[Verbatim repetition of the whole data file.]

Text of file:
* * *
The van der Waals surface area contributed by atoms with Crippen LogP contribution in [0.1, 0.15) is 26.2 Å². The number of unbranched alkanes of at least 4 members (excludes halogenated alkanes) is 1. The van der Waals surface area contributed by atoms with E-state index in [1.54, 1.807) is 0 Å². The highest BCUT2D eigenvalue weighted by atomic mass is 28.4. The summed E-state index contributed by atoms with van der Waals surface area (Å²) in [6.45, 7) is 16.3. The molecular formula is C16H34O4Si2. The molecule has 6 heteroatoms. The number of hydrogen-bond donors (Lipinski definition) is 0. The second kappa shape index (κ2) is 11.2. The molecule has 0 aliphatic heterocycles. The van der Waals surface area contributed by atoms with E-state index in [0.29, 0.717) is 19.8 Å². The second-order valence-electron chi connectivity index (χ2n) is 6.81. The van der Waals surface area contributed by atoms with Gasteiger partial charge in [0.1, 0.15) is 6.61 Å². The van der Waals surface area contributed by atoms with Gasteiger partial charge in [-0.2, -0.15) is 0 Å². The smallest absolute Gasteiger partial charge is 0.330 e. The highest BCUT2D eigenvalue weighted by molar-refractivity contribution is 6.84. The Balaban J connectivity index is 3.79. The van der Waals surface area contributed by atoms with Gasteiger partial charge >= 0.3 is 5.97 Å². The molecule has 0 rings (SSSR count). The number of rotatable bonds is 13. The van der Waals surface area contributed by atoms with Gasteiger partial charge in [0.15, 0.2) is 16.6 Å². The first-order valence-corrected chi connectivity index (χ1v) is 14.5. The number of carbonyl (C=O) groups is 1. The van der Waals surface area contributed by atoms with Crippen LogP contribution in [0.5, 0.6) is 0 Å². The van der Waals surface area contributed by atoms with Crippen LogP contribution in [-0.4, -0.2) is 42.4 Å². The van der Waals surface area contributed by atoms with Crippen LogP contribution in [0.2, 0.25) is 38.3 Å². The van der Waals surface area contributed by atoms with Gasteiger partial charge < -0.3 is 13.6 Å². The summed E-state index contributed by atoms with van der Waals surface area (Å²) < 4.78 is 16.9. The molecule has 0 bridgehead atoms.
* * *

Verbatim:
The van der Waals surface area contributed by atoms with Crippen LogP contribution in [0.1, 0.15) is 26.2 Å². The number of unbranched alkanes of at least 4 members (excludes halogenated alkanes) is 1. The van der Waals surface area contributed by atoms with E-state index in [1.54, 1.807) is 0 Å². The highest BCUT2D eigenvalue weighted by atomic mass is 28.4. The summed E-state index contributed by atoms with van der Waals surface area (Å²) in [6.45, 7) is 16.3. The molecular formula is C16H34O4Si2. The molecule has 6 heteroatoms. The number of hydrogen-bond donors (Lipinski definition) is 0. The second kappa shape index (κ2) is 11.2. The molecule has 0 aliphatic heterocycles. The van der Waals surface area contributed by atoms with E-state index in [0.29, 0.717) is 19.8 Å². The second-order valence-electron chi connectivity index (χ2n) is 6.81. The van der Waals surface area contributed by atoms with Gasteiger partial charge in [0.1, 0.15) is 6.61 Å². The van der Waals surface area contributed by atoms with Gasteiger partial charge in [-0.2, -0.15) is 0 Å². The smallest absolute Gasteiger partial charge is 0.330 e. The highest BCUT2D eigenvalue weighted by molar-refractivity contribution is 6.84. The Balaban J connectivity index is 3.79. The van der Waals surface area contributed by atoms with Gasteiger partial charge >= 0.3 is 5.97 Å². The molecule has 0 rings (SSSR count). The number of rotatable bonds is 13. The van der Waals surface area contributed by atoms with Gasteiger partial charge in [0.15, 0.2) is 16.6 Å². The first-order valence-corrected chi connectivity index (χ1v) is 14.5. The number of carbonyl (C=O) groups is 1. The van der Waals surface area contributed by atoms with Crippen LogP contribution in [0.5, 0.6) is 0 Å². The van der Waals surface area contributed by atoms with Crippen LogP contribution in [-0.4, -0.2) is 42.4 Å². The van der Waals surface area contributed by atoms with Crippen LogP contribution in [0.2, 0.25) is 38.3 Å². The van der Waals surface area contributed by atoms with Gasteiger partial charge < -0.3 is 13.6 Å². The summed E-state index contributed by atoms with van der Waals surface area (Å²) < 4.78 is 16.9. The molecule has 0 bridgehead atoms.